If you are a beginner in French, saying anything in the language of Molière may seem daunting. Or simply impossible. Or you may think that nobody is going to understand you, or you may find a million reasons why not to try. They’ll surely understand your English or Spanish or Italian, right?

Well, I’m sure they do but, in a city, as diverse as Geneva it’s a shame not to try. Surely your pronunciation of the word “café” cannot be so bad that a waiter who is asked for a coffee hundreds of times a day wouldn’t understand that you meant to say “coffee”.

But ordering a coffee in French is really very simple. Actually, it goes like this:

« Un café, s’il vous plait. »

It’s the way native speakers say it every day. First, coffee is masculine, we will never know why but it’s nice to remember that you drink a masculine liquid. So do remember it’s “un café”, not something else.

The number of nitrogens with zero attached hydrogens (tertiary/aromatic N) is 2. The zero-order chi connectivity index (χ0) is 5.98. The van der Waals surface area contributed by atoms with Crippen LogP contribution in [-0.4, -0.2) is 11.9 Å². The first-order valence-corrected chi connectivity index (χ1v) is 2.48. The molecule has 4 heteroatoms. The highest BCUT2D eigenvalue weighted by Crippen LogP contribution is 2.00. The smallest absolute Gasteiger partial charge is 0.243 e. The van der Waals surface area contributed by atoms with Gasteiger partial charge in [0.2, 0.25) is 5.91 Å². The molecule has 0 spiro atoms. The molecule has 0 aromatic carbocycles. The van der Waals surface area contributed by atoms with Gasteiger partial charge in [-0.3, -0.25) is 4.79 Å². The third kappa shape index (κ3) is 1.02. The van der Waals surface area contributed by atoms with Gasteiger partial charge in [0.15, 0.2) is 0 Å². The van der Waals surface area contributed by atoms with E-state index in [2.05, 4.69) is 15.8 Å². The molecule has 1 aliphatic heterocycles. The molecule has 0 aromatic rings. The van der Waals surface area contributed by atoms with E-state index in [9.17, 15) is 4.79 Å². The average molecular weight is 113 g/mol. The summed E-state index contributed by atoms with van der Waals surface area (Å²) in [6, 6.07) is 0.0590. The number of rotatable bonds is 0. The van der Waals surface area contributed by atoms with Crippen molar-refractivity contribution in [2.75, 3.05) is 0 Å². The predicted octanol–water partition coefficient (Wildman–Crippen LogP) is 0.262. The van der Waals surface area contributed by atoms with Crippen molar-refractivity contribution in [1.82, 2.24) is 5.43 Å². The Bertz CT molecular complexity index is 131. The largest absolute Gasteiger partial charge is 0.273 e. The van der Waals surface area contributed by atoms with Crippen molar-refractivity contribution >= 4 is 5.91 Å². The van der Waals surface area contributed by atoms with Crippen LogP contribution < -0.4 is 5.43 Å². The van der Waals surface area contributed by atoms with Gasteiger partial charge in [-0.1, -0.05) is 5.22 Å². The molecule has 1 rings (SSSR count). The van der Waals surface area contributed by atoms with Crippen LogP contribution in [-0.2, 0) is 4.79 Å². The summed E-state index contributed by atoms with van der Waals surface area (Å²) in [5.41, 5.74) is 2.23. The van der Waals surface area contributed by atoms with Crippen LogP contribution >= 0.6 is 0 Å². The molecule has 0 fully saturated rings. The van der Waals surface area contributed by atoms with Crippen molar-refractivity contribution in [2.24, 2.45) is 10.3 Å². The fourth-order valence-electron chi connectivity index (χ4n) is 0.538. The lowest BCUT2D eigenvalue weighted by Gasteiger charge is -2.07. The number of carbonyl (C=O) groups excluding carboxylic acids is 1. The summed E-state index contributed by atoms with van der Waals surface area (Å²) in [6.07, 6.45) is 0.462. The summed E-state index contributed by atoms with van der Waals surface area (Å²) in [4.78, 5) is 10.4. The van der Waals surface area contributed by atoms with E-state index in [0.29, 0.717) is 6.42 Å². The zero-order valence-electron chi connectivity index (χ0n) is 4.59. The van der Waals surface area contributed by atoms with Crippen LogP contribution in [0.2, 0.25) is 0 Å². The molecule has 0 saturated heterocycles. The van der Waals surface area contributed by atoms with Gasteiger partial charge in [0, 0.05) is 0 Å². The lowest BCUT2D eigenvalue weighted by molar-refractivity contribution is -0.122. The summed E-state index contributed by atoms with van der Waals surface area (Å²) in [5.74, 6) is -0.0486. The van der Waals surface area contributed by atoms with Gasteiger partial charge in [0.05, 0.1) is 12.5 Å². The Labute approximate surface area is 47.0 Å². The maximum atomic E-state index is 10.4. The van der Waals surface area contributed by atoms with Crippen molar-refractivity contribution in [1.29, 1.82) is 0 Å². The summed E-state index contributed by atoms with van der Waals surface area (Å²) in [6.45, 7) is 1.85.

And the second part is the “s’il vous plait” (please). If there is one piece of advice I can give you, please don’t try to be on friendly terms with the waiters or actually anyone straight away and never ever use “s’il te plaît” when people expect from you a “s’il vous plaît”.

In francophone consciousness being polite is a question so vital that far exceeds any other country’s standards. Children above 15 are already referred to as “vous” by their teachers, can you even imagine that? I’ve been there, done that: French speakers do take offence at being referred to as “tu”. So before locals reinstall the guillotine because you dared use “tu”, I strongly advice you just to learn to say “silvu:ple” as if it was one word. Silvu:ple.